December 20, 2001

ZIMBABWE: ZANU starts election campaign, but loyalty to Mugabe is questioned

President Robert Mugabe was endorsed as ZANU-PF's candidate for the presidential elections scheduled for 2002. Last year's parliamentary elections were a mere soccer match, Mugabe said at the end of a three-day conference of his ZANU-PF party. "What we are now headed for is a real war, a revolutionary war," Mugabe said, launching his presidential campaign. "We have to move like a military machine and you must prepare your own unit to move forward. This is no longer just a contest. This is a revolutionary war...“, Mugabe said.

According to unconfirmed information, however, some top army generals at the conference had urged Mugabe to quit and announce a successor: Authoritative sources said members of the Joint Operation Command (JOC) had met Mugabe in one of their regular briefings just before the conference to "reflect" on his and ZANU PF’s chances in the election set for March. The JOC comprises General Vitalis Zvinavashe, Commander of the Zimbabwe Defence Forces, Lieutenant General Constantine Chiwenga, Commander of the Zimbabwe National Army, Air Marshall Perence Shiri of the Airforce, Police Commissioner Augustine Chihuri and Elisha Muzonzini, Director-General of the Central Inteligence Organisation. In the meeting, the sources said, the generals expressed feelings that ZANU PF’s chances in next year’s poll could be enhanced by a new unifying candidate given the rampant factionalism which has torn ZANU PF and resulted in its dwindling national support base in recent months. Mugabe has vowed to crush his opponent, the Movement for Democratic Change’s Morgan Tsvangirai, in the ballot, but analysts say the 77-year-old President no longer has the stamina nor the appeal to woo a restless and angry electorate.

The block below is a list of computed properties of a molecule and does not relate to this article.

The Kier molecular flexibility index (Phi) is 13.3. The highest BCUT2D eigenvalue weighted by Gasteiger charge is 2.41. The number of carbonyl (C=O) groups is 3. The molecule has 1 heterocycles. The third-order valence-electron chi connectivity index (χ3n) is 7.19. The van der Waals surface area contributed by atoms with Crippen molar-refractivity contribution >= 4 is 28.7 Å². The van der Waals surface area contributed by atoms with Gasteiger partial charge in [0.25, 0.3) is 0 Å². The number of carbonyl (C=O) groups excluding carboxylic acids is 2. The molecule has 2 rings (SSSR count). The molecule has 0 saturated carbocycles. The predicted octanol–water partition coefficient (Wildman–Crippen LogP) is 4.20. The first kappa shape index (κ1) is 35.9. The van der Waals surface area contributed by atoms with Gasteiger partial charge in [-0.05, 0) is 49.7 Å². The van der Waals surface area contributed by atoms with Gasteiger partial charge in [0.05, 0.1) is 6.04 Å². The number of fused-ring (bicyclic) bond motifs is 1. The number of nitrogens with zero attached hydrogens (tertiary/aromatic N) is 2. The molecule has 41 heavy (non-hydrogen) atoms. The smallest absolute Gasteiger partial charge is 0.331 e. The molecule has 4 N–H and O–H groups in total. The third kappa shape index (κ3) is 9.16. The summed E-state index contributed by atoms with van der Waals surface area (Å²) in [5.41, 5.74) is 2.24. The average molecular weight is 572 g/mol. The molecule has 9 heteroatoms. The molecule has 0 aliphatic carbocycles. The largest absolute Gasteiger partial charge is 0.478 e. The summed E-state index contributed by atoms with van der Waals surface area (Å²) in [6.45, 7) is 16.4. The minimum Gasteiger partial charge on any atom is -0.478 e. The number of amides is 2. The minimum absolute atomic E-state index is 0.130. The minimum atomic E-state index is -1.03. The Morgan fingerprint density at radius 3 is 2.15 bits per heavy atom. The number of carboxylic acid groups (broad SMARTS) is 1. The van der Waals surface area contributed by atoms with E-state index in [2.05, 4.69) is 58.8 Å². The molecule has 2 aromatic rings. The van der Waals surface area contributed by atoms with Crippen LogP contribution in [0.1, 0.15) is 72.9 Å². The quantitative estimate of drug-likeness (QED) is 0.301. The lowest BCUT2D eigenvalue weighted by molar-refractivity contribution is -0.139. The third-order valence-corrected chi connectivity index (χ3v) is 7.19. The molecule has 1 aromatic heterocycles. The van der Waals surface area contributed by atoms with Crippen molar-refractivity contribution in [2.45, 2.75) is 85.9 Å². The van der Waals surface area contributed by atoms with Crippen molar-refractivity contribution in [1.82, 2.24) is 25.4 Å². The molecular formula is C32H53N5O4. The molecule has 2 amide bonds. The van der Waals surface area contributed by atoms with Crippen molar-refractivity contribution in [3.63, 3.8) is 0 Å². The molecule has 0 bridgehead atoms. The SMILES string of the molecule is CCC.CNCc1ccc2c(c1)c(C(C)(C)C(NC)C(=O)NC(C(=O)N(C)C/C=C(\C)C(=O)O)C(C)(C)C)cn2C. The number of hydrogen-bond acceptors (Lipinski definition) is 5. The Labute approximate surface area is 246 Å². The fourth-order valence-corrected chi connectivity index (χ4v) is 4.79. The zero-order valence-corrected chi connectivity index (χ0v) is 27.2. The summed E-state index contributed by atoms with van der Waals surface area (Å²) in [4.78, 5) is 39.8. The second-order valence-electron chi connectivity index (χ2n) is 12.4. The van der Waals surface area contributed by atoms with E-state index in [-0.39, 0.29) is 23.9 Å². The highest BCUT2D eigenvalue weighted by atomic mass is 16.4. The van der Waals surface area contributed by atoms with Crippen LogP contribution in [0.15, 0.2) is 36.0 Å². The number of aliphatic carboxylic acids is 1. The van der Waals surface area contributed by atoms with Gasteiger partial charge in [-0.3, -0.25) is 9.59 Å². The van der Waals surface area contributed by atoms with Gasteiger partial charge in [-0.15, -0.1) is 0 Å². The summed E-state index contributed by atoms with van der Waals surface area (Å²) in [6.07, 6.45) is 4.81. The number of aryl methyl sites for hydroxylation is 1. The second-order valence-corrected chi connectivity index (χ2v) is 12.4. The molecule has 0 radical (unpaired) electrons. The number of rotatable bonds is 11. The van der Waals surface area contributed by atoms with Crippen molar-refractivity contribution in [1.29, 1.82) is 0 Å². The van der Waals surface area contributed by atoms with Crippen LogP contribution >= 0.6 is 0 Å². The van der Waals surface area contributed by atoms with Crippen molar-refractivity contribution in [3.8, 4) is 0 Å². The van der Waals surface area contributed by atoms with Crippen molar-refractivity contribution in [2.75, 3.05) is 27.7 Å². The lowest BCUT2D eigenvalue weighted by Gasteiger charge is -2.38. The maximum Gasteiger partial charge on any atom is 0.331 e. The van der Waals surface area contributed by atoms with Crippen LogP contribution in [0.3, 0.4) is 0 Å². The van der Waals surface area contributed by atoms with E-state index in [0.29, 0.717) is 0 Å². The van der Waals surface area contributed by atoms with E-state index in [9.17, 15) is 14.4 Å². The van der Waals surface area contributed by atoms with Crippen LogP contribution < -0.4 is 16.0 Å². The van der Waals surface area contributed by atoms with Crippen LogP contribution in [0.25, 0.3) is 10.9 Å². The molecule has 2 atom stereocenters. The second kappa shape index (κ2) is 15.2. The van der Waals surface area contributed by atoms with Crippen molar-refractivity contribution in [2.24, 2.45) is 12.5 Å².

Meanwhile, according to human right organisations, the Zimbabwean government has moved troops into Matabeleland. The organisations have been told by villagers in the province that the soldiers have been beating them up. Home Affairs Minister John Nkomo told delegates at the ZANU-PF congress in Victoria Falls on Friday that the deployment was an attempt to keep peace in response to "terrorist" attacks on ZANU-PF officials. President Robert Mugabe told the conference the troops had also been deployed there to protect farm workers from white farmers. (FINANCIAL GAZETTE, THE NAMIBIAN)

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